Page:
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But Hieronymus the Peripatetic says that the ancients were anxious to encourage the practice of having boy-favourites, because the vigorous disposition of youths, and the confidence engendered by their association with each other, has often led to the overthrow of tyrannies. For in the presence of his favourite, a man would choose to do anything rather than to get the character of a coward. And this was proved in practice in the case of the Sacred Band, as it was called, which was established at Thebes by Epaminondas. And the death of the Pisistratidæ was brought about by Harmodius and Aristogiton; and at Agrigentum in Sicily, the mutual love of Chariton and Melanippus produced a similar result, as we are told by Heraclides of Pontus, in his treatise on Amatory Matters. For Melanippus and Chariton, being informed against as plotting against Phalaris, and being put to the torture in order to compel them to reveal their accomplices, not only did not betray them, but even made Phalaris himself pity them, on account of the tortures which they had undergone, so that he dismissed them with great praise. On which account Apollo, being pleased at this conduct, gave Phalaris a respite from death; declaring this to the men who consulted the Pythian priestess as to how they might best attack him. He also gave them an oracle respecting Chariton, putting the Pentameter before the Hexameter, in the same way as afterwards Dionysius the Athenian did, who was nicknamed the Brazen, in his Elegies; and the oracle runs as follows—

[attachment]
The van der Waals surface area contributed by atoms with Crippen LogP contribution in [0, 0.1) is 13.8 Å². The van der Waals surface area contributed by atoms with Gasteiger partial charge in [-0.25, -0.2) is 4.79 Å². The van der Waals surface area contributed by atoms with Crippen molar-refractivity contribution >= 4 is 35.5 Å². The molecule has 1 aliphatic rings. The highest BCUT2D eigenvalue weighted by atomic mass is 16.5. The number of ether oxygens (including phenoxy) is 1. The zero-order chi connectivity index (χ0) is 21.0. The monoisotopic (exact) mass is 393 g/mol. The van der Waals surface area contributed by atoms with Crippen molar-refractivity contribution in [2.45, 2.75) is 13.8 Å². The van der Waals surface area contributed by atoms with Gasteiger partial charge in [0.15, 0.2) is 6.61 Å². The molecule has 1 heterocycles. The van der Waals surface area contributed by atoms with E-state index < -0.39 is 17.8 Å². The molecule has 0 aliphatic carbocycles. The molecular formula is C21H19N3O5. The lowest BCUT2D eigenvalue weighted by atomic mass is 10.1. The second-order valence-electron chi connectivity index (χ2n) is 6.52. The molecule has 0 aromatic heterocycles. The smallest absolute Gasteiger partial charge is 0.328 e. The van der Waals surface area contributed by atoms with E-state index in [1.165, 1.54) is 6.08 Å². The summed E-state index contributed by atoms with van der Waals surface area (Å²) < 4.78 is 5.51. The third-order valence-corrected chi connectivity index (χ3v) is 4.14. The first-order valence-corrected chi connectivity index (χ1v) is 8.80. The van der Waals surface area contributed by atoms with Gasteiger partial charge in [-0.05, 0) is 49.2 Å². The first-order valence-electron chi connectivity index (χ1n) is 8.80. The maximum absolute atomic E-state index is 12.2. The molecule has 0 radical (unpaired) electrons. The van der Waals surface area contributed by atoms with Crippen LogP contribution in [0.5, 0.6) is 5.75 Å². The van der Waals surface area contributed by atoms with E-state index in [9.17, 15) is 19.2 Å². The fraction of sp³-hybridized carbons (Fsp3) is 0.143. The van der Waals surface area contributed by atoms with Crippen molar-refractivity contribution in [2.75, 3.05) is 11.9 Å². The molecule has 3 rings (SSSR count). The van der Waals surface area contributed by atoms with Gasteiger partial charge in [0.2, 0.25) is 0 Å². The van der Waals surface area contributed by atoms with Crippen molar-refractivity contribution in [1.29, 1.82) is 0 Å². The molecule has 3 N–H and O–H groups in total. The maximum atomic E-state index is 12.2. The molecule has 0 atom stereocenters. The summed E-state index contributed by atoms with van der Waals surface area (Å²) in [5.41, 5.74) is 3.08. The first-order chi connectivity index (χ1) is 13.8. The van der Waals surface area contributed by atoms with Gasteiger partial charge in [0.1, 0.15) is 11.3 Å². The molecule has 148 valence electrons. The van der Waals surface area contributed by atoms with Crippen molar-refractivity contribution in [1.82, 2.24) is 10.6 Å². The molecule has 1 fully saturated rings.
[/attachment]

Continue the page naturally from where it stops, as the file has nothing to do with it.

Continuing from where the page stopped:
Happy were Chariton and Melanippus,
Authors of heavenly love to many men.

The circumstances, too, that happened to Cratinus the Athenian, are very notorious. For he, being a very beautiful boy, at the time when Epimenides was purifying Attica by human sacrifices, on account of some old pollution, as Neanthes of Cyzicus relates in the second book of his treatise on [p. 961] Sacrifices, willingly gave himself up to secure the safety of the woman who had brought him up. And after his death, Apollodorus, his friend, also devoted himself to death, and so the calamities of the country were terminated. Ad owing to favouritism of this kind, the tyrants (for friendships of this sort were very adverse to their interests) altogether forbad the fashion of making favourites of boys, and wholly abolished it. And some of them even burnt down and rased to the ground the palæstræ, considering them as fortresses hostile to their own citadels; as, for instance, Polycrates the tyrant of Samos did.

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